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Gene Variant Boosts Risk for Stress-Related Ischemia
Date:4/22/2008

Patients 3 times more likely to suffer dangerous spike in blood flow to heart, study finds

TUESDAY, April 22 (HealthDay News) -- Researchers have identified a gene variation in heart disease patients who are so vulnerable to the physical effects of mental stress that it causes a major reduction in blood flow to the heart, a condition called ischemia.

Patients with this particular variation of the adrenergic beta-1 receptor gene are three times more likely to experience stress-induced ischemia, which increases the risk of heart attack, heart rhythm abnormalities or sudden death. Mental stress-related ischemia occurs in about 10 percent of all patients with heart disease.

"Searching for the presence of this gene may be one way to better identify patients who are at increased risk for the phenomenon," Dr. David S. Sheps, associate chairman of cardiovascular medicine at the University of Florida's College of Medicine and the Malcolm Randall Veterans Affairs Medical Center, said in a prepared statement.

In this study, University of Florida researchers had 148 coronary artery disease patients, average age 65, perform a public speaking test designed to induce stress. Blood flow to the heart was measured while the patients did the speech task and while they were resting, and patients' blood samples were analyzed for five common gene variations.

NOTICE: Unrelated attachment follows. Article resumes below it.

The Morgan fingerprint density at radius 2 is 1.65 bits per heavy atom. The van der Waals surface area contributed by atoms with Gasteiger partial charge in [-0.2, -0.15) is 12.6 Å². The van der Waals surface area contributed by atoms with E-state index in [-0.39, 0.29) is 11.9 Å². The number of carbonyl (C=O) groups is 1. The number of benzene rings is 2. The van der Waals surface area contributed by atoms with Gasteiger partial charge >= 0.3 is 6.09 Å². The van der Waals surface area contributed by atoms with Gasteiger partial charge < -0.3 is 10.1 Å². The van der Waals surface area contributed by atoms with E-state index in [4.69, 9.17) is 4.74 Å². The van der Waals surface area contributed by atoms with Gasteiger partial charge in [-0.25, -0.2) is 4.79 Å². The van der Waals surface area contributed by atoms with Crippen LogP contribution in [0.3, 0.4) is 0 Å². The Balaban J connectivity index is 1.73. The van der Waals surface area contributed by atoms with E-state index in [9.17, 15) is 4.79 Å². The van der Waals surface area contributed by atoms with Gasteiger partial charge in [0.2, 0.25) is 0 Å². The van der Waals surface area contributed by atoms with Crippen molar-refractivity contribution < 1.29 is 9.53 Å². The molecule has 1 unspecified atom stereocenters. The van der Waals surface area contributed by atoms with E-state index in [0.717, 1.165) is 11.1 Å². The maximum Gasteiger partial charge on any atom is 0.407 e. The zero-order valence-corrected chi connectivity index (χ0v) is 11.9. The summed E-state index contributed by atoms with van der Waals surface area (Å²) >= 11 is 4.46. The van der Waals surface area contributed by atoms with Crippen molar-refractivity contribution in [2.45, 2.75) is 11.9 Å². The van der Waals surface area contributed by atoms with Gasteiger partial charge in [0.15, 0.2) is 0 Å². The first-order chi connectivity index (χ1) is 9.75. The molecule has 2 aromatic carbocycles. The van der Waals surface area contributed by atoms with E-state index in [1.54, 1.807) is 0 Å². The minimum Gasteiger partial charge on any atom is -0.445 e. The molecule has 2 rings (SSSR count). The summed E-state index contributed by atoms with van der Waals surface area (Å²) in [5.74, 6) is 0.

About one-quarter of the patients in the study experienced stress-induced reduced blood flow to the heart, and about two-thirds of them had the particular variation of the adrenergic beta-1 receptor gene associated with increased risk for stress-induced ischemia.

The adrenergic beta-1 receptor typically helps the body respond to stress by regulating blood pressure and heart rate. But this common variation makes patients more susceptible to the effects of stress, the researchers explained.

The study was published in the April 14 issue of the Archives of Internal Medicine.

UF researchers are looking for other genetic subtypes that could identify other patients at increased risk for stress-related ischemia.

"We should focus our research on two areas," Sheps said. "One is better identification of patients who are prone to have this problem, and two is looking for effective treatments once we know they have it. We need to know whether we can reverse this phenomenon. We are embarking on other treatment studies fairly soon."

More information

The American Heart Association has more about ischemia.



-- Robert Preidt



SOURCE: University of Florida, news release, April 14, 2008


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